Activity: Lecture

1.0 Course Unit

EPID 675 Advanced Methods for Analysis of Complex Genetic Traits

The advent of high-throughput genotyping has created unprecedented opportunities to characterize in detail information related to genome, epigenome and transcriptome. Such technological advancements have offered exciting opportunities for biological discovery as well as translation of biological data for targeted therapies. However, investigation of genetic polymorphisms, epigenetic signatures, gene transcription, biomarkers and their relationship with environmental factors and disease outcomes requires a thorough understanding of a wide range of experimental methods and statistical approaches. Through critical review of the current literature, this course willprovide understanding on various "-OMICS" approaches for the study of complex disorders and traits. Students will also understand and present advanced statistical methods and how such concepts can be applied. Prerequisition: Introduction to Genetic Epidemiology or equivalent; training in study design and statistical analysis related to statistical genetics and molecular epidemiology, and permission of course directors.

Taught by: Saleheen

Course not offered every year

Activity: Lecture

1.0 Course Unit

EPID 699 Lab Rotation

Activity: Laboratory

0.33 Course Units

EPID 701 Introduction to Epidemiologic Research

This course is intended to provide in-depth, exposure to the theory and methods of epidemiologic research. Topics to be covered include causal inference, measures of disease frequency and association, study design, bias and confounding, validity, and epidemiologic analysis. Prerequisite: Quantitative proficiency. Knowledge and/or experience in working in biomedical research. Permission of instructor.

Activity: Lecture

1.0 Course Unit

EPID 702 Advanced topics in Epidemiologic Research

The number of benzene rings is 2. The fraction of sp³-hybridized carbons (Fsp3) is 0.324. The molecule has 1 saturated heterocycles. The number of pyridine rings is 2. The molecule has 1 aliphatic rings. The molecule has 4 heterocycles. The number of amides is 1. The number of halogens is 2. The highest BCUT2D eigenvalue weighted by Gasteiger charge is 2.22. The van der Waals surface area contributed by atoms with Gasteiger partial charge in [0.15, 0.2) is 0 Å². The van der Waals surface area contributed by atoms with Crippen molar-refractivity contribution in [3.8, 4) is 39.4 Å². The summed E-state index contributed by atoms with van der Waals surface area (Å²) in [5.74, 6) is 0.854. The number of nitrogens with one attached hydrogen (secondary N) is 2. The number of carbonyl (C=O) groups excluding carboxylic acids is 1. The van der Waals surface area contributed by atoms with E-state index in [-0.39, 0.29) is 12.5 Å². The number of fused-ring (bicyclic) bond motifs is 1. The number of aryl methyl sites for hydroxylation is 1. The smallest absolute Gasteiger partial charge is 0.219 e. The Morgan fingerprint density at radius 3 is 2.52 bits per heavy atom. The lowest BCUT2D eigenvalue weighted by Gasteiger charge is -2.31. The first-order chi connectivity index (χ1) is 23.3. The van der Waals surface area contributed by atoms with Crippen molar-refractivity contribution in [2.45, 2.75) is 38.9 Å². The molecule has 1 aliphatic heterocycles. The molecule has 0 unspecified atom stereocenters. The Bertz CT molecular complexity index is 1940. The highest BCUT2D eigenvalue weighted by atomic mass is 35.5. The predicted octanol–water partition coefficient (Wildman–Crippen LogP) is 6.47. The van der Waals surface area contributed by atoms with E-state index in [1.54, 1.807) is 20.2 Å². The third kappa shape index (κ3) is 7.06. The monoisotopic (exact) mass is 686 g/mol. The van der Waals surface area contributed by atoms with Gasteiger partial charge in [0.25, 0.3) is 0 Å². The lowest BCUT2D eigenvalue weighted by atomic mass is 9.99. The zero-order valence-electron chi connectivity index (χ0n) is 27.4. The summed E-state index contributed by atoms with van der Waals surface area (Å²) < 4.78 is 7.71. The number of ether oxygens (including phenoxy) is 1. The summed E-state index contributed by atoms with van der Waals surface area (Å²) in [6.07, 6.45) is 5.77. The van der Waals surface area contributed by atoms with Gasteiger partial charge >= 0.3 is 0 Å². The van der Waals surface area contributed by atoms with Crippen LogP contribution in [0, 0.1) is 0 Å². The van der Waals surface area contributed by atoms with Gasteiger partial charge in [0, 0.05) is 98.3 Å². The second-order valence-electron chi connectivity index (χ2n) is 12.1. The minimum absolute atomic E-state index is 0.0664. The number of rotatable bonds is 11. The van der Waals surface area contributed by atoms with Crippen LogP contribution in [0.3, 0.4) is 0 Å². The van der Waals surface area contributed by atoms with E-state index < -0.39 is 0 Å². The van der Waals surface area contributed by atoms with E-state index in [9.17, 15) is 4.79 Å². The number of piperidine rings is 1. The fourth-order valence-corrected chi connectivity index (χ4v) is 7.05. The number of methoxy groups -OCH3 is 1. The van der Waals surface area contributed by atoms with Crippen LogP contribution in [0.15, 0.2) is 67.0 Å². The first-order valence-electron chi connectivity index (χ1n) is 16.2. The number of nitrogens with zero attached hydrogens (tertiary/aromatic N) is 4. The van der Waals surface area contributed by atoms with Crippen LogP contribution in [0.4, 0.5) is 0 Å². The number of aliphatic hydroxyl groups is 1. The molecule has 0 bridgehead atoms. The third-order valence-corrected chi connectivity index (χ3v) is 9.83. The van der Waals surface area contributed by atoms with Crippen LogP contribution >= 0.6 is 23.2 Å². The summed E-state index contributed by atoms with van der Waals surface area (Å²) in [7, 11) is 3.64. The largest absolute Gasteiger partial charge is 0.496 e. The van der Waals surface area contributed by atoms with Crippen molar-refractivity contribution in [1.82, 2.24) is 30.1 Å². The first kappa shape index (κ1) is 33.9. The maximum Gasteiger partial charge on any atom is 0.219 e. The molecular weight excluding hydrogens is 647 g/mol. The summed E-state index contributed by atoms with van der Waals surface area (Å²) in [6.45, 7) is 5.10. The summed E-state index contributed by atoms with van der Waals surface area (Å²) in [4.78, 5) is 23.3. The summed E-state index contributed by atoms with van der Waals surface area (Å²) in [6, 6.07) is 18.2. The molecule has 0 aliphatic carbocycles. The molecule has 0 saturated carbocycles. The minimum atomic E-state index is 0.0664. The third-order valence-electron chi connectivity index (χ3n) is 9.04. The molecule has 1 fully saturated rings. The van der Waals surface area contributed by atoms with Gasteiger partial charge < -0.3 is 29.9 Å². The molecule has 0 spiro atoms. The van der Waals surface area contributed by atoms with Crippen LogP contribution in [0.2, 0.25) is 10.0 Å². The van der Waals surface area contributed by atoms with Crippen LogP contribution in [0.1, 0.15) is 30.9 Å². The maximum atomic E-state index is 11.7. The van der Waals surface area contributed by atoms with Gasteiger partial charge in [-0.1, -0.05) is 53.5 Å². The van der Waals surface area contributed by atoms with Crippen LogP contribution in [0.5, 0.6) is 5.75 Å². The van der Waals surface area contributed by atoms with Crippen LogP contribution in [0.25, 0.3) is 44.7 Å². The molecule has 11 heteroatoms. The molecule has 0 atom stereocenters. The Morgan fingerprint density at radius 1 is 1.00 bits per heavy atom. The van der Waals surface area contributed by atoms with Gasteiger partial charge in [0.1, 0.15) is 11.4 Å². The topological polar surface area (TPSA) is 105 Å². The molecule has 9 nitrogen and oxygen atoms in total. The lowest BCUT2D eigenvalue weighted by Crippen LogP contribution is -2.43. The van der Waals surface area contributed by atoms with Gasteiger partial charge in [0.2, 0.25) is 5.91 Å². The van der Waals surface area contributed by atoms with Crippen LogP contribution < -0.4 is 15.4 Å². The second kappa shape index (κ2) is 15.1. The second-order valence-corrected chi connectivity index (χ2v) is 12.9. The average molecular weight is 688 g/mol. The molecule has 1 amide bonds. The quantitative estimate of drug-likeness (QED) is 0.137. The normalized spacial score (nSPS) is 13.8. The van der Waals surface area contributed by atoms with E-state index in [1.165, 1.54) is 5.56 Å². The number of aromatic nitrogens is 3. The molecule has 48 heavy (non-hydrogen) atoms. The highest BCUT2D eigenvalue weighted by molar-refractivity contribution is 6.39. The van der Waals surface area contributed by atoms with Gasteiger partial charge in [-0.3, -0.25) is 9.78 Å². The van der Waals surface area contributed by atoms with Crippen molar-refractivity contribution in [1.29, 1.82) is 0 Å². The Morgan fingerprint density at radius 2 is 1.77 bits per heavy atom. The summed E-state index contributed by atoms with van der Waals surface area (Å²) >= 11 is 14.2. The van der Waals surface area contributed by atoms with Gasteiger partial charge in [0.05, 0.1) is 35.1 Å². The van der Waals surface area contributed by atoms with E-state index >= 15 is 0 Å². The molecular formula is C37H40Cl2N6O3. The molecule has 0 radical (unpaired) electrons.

The overarching goal of this course is to expose doctoral students in epidemiology to advanced epidemiologic and statistical research methods and theories that are limitedly or not otherwise covered in courses available in the curriculum. Topics that will be covered include reporting guidelines and best practices for reporting statistical methods and results, handling missing data, purposeful selection and application of propensity scores, selected topics in longitudinal and clustered data analysis, contemporary topics in statistical inference and use of p-values and other Frequentist statistical methods, Bayesian theory and inference, and topics selected in collaboration with students and the Graduate Group in Epidemiology and Biostatistics (GGEB) each term. This course is intended for doctoral students in the PhD program in Epidemiology. However, students from other graduate groups are welcome, as long as they meet the pre-requisites; such students are welcome during any year of study. Three learning objectives have been developed for this course; (i) provide students with an understanding of modern and cutting-edge quantitative methods, advanced topics, and best practices in epidemiologic, statistical, and biomedical research; (ii) develop students competence and confidence in statistical programing to support accurate and reproducible epidemiologic and biostatistical analyses; (iii) improve the ability of students to make informed decisions regarding the selection of analytic methods in their individual and collaborative research projects. This course emphasizes the following core competencies: knowledge within program area (epidemiologic and biostatistical methods); research skills (study planning, critically appraising published research); quantitative and computational methodologies (data manipulation, data analysis, statistical coding and debugging, Bayesian inference, data visualization, purposeful statistical inference, and model selection). Through technical lectures, reading of carefully selected peer-reviewed tutorials, critical appraisal of published research studies, and in-class statistical coding laboratory sessions, this course will provide instruction on rigorous and informed statistical model selection, estimation, and interpretation.